sábado, julio 13, 2024
InicioPuertos del mundoDhamra port deal to help L&T, Tata Steel cut debt

Dhamra port deal to help L&T, Tata Steel cut debt

Adani’s takeover of Dhamra Port from Tata Steel and L&T at an enterprise valuation of Rs 5,500 crore is a win-win deal for all the three players.

The deal will not only help L&T and Tata Steel to cut their debt but increase Adani Port’s footprint across India. The transaction will also help Adani to export coal from its mines in Eastern India  to power stations in western India.
Industry insiders say the deal was struck post a meeting of Tata group’s top officials, L&T group chairman AM Naik and Adani group chairman, Gautam Adani many months ago. 
But all the three companies were waiting for the Odisha government’s clearance to the second phase of the port expansion and permission from the environment ministry. Once the permission was received in January this year, the deal talks moved onto the fast lane. 
“The deal was agreed upon a long time ago but the announcement was delayed as the port had not received permission from the wildlife board,” said a L&T official. 
The environmental clearance for the 11 berths in the second phase will take the port capacity to 80-100 million tonne from about 14.3 million tonne of cargo it handled in fiscal 2014. 
As the port was also not showing any signs of making money in the near term, both L&T and Tata Steel ( both not having any experience in running ports) decided to sell off their stake in late 2012. The Adani group – which is on aggressive expansion drive and has emerged as India’s biggest private sector port operator – immediately made an offer.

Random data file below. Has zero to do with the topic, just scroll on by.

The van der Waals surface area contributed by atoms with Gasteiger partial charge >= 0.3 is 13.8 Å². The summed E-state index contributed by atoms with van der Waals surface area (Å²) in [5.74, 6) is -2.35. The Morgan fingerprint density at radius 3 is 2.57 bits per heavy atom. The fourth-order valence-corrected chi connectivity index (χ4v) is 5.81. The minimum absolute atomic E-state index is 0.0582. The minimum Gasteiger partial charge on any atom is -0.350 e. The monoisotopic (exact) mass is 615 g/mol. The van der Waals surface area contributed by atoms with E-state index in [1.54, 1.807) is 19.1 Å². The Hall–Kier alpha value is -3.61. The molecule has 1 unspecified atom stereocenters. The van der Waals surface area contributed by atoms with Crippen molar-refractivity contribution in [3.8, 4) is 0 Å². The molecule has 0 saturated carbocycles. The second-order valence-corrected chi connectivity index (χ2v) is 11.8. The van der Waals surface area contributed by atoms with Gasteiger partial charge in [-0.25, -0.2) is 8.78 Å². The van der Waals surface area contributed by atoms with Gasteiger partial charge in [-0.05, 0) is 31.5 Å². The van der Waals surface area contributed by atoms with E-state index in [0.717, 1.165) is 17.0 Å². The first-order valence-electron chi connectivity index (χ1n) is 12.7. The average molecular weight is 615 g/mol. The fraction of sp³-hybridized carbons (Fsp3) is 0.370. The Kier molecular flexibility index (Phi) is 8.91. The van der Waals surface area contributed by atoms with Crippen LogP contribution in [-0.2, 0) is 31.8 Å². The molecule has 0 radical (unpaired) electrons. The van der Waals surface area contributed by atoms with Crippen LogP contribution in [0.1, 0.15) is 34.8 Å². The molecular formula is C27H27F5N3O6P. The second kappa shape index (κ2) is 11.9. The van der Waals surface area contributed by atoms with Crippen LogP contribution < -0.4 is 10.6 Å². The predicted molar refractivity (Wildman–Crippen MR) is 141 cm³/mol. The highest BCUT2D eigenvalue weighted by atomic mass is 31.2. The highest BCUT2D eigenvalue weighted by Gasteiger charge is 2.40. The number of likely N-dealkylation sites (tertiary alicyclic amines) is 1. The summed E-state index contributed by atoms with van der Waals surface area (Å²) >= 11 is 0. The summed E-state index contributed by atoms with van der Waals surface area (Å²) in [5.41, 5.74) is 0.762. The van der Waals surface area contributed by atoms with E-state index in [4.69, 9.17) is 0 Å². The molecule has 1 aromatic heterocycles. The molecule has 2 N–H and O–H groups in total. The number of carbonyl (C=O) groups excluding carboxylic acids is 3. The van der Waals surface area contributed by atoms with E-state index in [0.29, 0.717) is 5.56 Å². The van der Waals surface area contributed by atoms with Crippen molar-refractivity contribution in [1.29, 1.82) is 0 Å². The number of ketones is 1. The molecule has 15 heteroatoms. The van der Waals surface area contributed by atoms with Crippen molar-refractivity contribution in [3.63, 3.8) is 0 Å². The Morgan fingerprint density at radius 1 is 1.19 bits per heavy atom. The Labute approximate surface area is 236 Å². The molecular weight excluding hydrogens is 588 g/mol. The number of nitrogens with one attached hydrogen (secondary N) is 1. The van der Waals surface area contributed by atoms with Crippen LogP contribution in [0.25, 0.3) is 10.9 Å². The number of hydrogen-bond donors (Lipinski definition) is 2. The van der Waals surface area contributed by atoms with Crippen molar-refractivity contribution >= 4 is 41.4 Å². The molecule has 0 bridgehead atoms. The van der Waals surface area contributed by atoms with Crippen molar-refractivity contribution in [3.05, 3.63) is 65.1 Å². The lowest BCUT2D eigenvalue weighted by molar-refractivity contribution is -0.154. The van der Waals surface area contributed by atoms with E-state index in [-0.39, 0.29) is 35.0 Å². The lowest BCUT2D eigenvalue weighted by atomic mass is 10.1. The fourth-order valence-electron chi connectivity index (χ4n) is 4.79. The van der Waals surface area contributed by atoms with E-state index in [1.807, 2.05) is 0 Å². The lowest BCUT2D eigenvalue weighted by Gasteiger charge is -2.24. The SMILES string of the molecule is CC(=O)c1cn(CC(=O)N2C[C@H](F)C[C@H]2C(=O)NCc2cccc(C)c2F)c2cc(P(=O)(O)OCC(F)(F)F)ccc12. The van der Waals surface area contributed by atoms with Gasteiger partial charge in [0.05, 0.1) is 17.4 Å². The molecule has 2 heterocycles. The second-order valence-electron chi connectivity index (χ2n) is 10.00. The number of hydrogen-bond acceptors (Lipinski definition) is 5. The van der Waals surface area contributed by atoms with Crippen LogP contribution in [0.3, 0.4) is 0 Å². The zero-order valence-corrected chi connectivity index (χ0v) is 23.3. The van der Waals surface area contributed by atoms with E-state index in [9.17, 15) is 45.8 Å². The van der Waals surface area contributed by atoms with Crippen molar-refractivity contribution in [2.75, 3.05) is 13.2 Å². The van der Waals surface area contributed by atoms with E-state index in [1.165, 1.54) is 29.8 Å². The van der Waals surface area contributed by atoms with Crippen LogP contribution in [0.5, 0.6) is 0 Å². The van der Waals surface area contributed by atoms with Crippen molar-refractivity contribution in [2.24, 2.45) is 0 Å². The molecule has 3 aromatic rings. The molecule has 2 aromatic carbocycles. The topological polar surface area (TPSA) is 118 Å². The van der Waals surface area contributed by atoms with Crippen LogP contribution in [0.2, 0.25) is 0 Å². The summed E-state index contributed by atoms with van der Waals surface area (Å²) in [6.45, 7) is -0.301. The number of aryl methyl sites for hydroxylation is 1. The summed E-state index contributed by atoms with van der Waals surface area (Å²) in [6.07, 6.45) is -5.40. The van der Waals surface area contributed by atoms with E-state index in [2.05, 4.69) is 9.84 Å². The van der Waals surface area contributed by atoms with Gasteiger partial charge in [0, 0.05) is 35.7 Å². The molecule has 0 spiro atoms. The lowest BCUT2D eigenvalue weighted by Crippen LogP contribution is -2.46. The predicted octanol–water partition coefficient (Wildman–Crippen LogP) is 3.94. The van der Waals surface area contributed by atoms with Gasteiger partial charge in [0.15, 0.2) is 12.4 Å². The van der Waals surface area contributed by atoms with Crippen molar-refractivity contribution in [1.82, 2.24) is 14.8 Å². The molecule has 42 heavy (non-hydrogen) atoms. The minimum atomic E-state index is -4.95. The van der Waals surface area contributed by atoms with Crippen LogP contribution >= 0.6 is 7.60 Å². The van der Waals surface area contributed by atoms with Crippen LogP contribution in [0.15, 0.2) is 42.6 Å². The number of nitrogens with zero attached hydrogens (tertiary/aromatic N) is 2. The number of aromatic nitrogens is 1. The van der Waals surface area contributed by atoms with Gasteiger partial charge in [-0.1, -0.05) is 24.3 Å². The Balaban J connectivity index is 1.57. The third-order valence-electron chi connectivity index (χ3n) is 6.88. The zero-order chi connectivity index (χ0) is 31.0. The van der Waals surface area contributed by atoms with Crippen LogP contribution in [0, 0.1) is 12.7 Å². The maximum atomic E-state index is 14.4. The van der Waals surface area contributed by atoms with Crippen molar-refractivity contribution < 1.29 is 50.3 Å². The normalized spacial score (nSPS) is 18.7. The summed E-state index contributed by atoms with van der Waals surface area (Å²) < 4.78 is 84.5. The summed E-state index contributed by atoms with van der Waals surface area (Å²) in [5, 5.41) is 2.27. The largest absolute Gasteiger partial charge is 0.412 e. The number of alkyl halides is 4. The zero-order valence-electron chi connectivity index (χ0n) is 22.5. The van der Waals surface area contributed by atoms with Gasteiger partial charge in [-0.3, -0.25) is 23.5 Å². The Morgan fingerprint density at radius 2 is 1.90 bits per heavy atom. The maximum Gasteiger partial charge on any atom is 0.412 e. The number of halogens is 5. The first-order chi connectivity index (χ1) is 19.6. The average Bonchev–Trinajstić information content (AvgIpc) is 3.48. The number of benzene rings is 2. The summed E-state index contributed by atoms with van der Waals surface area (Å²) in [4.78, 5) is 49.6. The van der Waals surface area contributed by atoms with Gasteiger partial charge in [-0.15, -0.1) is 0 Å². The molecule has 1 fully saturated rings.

Analysts say the initial project cost of loss-making Dhamra Port was Rs 3,600 crore. As on August last year, its outstanding debt was Rs 2,600 crore. Thus, analysts calculate possible capital gains from the transaction at Rs 1,400 crore (see chart). 
For Adani Ports, the acquisition would result in a slight drag on profitability in the near term  even as the group ramps up its handling capacity. The port would be beneficial not only to ship Adani Ports’ own coal from mining development operations in the east to the west coast but also provide stable cash flows,  with Tata Steel and other resources companies in east India using the port for coking coal imports. The deal will add about 27% more debt or Rs 3,000 crore to Adani Port’s FY14 net debt of Rs 11,200 crore. 
On the other hand, Tata Steel had invested in the port to help it evacuate products from its new steel plant in Kalinga Nagar. The plant is almost ready and it will start production by this year-end. But during the last few years, Tata Steel’s debt has reached alarmingly high levels following the acquisition of Corus. It has therefore taken several steps including asset sales to reduce its debt. 
Tata Steel’s net debt increased from Rs 56,215 crore as on March 2013 to Rs 70,095 crore as on March 2014. On account of the ongoing capital expenditure, the debt levels of the consolidated operations are likely to stay at very high levels and analysts expect net debt to increase from Rs 70,095 crore in fiscal 2014 to Rs 75,826 crore by fiscal 2015.

By selling its 50% stake in the port, the company will be able to reduce its debt marginally and exit from a non-core business, say analysts.


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